Campus Campaign 2003-04: Advancement funds grow with faculty, staff support
Campus Campaign logo
The number of UW-Eau Claire departments and programs with Foundation advancement funds has increased by nearly 50 percent since the start of Fulfilling the Promise of Excellence, the UW-Eau Claire Foundation’s ongoing comprehensive fund-raising campaign. Twenty-one department or program advancement funds have been started through the Foundation since the fund-raising campaign started in June 2000, bringing to 65 the total number of advancement funds supporting specific departments or programs. During February, faculty and staff wishing to participate in Campus Campaign 2003-04 can consider designating their contributions to start a department advancement fund or contribute to an already-existing one. Donald Nielsen, sociology department chair, said his department’s advancement fund allows “emeriti faculty, alumni and current faculty to contribute in a more focused way to the programs they wish to support, rather than to a more general fund whose uses may be less clearly defined.” Full story. Go to top of page

Registration for Summer Session begins Feb. 9
Summer Session girlRegistration for UW-Eau Claire’s Summer Session 2004 will begin Feb. 9. Community members are invited to explore the wealth of educational opportunities offered at UW-Eau Claire when open registration begins Feb. 24.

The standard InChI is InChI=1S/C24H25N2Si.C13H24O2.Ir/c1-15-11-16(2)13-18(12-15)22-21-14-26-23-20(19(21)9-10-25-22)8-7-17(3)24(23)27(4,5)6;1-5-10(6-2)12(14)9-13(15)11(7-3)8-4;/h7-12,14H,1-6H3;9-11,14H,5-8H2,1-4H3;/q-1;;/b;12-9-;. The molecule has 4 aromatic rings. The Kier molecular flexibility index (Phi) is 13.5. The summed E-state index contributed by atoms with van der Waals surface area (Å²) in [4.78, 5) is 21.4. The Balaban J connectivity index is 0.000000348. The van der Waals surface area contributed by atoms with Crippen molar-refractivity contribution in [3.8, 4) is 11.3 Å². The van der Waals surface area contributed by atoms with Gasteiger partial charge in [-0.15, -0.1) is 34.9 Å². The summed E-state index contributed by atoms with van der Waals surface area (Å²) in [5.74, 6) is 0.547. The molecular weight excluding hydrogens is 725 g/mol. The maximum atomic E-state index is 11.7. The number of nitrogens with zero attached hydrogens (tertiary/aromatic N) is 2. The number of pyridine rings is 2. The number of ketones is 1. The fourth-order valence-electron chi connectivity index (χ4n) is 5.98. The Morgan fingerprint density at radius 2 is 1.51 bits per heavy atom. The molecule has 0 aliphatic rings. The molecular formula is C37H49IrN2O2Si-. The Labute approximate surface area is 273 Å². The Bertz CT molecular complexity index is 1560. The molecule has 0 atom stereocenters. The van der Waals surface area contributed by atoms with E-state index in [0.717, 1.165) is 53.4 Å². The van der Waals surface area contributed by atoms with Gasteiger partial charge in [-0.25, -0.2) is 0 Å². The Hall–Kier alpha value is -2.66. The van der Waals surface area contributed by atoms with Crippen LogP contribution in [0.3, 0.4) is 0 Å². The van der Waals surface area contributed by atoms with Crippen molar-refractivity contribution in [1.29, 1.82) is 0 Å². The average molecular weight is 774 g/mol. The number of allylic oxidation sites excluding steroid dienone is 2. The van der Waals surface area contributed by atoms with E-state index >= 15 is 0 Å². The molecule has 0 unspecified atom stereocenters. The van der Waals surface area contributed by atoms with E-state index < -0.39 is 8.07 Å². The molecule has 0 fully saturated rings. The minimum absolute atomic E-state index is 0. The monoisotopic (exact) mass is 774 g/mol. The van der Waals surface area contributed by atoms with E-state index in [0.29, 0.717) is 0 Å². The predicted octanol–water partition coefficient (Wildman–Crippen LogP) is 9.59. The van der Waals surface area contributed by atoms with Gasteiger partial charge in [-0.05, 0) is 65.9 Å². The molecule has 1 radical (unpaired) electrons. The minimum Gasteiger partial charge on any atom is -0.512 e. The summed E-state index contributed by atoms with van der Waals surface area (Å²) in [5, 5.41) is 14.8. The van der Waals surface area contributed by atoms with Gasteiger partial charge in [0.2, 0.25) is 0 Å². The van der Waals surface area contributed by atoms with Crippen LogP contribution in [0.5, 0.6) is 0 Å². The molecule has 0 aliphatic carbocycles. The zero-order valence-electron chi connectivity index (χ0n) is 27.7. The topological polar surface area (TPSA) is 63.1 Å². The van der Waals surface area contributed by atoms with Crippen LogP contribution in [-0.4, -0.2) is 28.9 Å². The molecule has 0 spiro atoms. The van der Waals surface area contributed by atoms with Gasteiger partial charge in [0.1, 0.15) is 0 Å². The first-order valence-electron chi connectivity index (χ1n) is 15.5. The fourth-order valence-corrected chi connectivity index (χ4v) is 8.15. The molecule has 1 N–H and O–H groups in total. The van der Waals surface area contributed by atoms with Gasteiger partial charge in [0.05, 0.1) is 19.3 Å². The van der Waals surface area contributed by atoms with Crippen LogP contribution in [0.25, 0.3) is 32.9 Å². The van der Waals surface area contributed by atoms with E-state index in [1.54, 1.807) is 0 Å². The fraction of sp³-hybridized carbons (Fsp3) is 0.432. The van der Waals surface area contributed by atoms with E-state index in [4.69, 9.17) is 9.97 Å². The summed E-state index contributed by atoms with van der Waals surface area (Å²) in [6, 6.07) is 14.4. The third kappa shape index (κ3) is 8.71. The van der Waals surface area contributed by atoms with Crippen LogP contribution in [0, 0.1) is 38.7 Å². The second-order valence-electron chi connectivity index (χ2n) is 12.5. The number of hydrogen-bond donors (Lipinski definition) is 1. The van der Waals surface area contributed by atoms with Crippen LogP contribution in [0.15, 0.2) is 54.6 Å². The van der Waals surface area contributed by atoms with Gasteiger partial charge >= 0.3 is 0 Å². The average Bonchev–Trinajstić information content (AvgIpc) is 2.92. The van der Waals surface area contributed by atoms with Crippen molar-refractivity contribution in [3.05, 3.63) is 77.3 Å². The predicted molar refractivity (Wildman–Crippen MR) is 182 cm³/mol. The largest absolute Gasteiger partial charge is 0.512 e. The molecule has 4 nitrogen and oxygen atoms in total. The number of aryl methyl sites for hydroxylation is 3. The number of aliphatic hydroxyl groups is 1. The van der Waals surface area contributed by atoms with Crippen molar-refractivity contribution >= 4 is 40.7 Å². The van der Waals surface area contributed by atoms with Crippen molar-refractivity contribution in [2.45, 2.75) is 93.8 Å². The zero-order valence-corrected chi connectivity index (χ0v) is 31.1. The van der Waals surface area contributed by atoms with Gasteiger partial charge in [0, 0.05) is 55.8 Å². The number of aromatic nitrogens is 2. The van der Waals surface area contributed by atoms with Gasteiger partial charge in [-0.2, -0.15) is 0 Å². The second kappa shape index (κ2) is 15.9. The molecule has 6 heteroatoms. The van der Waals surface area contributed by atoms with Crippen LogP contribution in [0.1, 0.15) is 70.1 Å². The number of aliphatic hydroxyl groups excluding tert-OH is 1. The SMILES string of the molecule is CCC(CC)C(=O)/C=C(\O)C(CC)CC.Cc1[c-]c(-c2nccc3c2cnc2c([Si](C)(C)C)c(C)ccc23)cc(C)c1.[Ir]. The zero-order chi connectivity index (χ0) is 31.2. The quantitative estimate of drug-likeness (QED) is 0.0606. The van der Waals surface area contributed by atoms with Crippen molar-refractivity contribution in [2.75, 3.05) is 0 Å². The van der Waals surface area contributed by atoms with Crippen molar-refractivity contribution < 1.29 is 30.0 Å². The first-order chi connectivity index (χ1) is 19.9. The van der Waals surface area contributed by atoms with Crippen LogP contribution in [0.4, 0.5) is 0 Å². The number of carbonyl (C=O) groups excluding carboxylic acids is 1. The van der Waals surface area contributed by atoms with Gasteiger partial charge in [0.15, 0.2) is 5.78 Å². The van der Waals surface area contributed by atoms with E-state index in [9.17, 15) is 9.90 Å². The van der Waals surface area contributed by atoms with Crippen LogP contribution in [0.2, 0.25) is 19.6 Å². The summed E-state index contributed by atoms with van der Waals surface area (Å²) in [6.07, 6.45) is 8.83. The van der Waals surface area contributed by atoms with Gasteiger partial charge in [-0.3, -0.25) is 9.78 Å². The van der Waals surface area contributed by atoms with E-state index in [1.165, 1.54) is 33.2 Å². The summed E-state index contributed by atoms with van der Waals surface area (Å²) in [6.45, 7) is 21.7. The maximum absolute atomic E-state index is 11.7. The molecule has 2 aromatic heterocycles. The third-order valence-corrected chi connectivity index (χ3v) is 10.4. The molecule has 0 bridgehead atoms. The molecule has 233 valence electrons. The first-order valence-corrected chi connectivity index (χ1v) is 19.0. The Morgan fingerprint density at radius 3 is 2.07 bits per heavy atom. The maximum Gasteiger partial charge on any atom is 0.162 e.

“We always try to offer something for everyone during summer session, and this year is no exception,” said Jan Morse, administrative officer for Academic Affairs. “There are more than 220 undergraduate and graduate courses to choose from this summer, including 25 Web-based courses we’re offering to help meet the needs of people who find it difficult to come to campus.” Full story and Summer Session Web site.
Go to top of page

 


University Bulletin
Published weekly during the fall and spring semesters by the UW-Eau Claire News Bureau. News items and notices should be sent to the News Bureau, Schofield 201, by 10 a.m. Monday for publication in the following week’s issue. E-mail submissions to Liz Wolf Green at greenew@uwec.edu are encouraged. Faculty/staff news items are published on a space-available basis.


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News Bureau
Liz Wolf Green, Editor, UW-Eau Claire News Bureau, Schofield 201, (715) 836-4741
Diane Walkoff, Editorial Assistant. Updated: February 2, 2004